Michael Clifford Featured in Artsy
The young Miami-based painter Michael Clifford’s canvases are created out of a romantic, spry sensibility that spans from his offbeat processes to the way he’s described his practice since he graduated from the School of the Art Institute of Chicago not long ago. The artist’s practice, reads one tongue-in-cheek description, “consists of sour patch kids and pina coladas.” And while that isn’t exactly accurate in the strictest sense, Clifford certainly does work with whimsical materials that recall the blitheness of childhood’s long and careless summer days.
Clifford uses smoke bombs and paper towels to create his at times figurative, at times abstract paintings. On his Twitter feed, he renders variations on wacky themes, including the “Michael Clifford painting” series, in which the artist photoshops a single image of himself with a roller running across the faces of pop-cultural reference points like Nicki Minaj and Luke Hemmings. Such are the points of intersection between Clifford’s work on wildly different platforms; always exuberant, often ironic, and relentlessly referential, the painter is most certainly a child of the internet age.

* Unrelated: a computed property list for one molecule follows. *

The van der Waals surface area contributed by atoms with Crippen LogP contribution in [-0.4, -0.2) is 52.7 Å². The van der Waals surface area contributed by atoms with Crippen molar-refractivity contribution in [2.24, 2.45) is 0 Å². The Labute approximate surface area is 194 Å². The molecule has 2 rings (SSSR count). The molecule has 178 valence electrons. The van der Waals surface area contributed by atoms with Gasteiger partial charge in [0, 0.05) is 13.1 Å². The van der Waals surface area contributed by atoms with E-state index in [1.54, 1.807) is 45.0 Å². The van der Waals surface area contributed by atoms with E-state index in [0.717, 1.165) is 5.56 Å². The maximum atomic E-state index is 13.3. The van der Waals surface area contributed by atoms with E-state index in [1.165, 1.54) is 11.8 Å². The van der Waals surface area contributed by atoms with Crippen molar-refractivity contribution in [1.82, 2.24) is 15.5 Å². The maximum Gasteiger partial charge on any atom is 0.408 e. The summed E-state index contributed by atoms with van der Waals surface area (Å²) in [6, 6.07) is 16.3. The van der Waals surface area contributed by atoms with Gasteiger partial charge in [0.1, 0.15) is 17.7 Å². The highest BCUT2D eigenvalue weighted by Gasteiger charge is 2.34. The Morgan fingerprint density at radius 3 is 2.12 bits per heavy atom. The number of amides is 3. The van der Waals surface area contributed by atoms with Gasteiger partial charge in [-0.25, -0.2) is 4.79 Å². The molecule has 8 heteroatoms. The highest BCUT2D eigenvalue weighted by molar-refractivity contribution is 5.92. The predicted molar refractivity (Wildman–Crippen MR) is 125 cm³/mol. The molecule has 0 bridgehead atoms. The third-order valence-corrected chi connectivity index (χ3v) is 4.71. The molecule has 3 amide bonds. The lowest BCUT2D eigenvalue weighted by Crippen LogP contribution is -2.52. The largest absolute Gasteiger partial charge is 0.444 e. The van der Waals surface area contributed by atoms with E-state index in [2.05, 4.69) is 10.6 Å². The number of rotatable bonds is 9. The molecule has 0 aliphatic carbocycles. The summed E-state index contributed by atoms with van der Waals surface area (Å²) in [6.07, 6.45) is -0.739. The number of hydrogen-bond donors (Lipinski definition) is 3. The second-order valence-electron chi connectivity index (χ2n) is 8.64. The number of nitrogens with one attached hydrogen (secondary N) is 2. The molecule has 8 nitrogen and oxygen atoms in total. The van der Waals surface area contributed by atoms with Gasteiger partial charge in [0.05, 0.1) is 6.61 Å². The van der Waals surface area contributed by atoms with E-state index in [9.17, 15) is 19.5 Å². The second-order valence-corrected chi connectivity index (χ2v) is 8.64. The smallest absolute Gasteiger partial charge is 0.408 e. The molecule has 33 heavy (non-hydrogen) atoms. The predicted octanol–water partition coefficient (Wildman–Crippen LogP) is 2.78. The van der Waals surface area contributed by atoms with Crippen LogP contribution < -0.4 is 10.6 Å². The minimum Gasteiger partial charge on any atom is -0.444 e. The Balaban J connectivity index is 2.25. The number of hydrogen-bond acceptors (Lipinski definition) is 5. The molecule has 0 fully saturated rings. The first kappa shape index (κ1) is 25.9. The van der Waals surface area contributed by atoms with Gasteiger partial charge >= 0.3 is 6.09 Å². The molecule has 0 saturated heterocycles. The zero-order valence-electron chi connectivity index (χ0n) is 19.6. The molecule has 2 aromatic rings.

Now in his second solo show, “Playing Hands” at Miami’s Gallery Diet, Clifford has created seven works on Bounty paper towels and canvases, a series of hieroglyphic-filled, color-coded works that add a heightened sense of structure and intent to Clifford’s intuitive and often sprawling drawings. With their focus on materials vaguely suggesting suburban childhood, the pieces telegraph a hazy sense of nostalgia. Clifford’s abstracted symbols—flowers, sticks, marks resembling either hashtags or tic-tac-toe boards—are slightly familiar, yet ultimately obscure, inviting the viewer to superimpose their own meaning. Yet their simplicity and texture (Clifford often paints with his hands) echo the sense of play and that is central to the artist’s practice.
Clifford’s strength, in “Playing Hands,” is in making the chaotic appear tidy, the obscure appear not only whole, but instantly recognizable. In his alphabet of invented and symbolic gestures he has created, if not a language, a convincing visual world.
“Playing Hands” is on view at Gallery Diet, Miami, May 8th–Jun. 13th.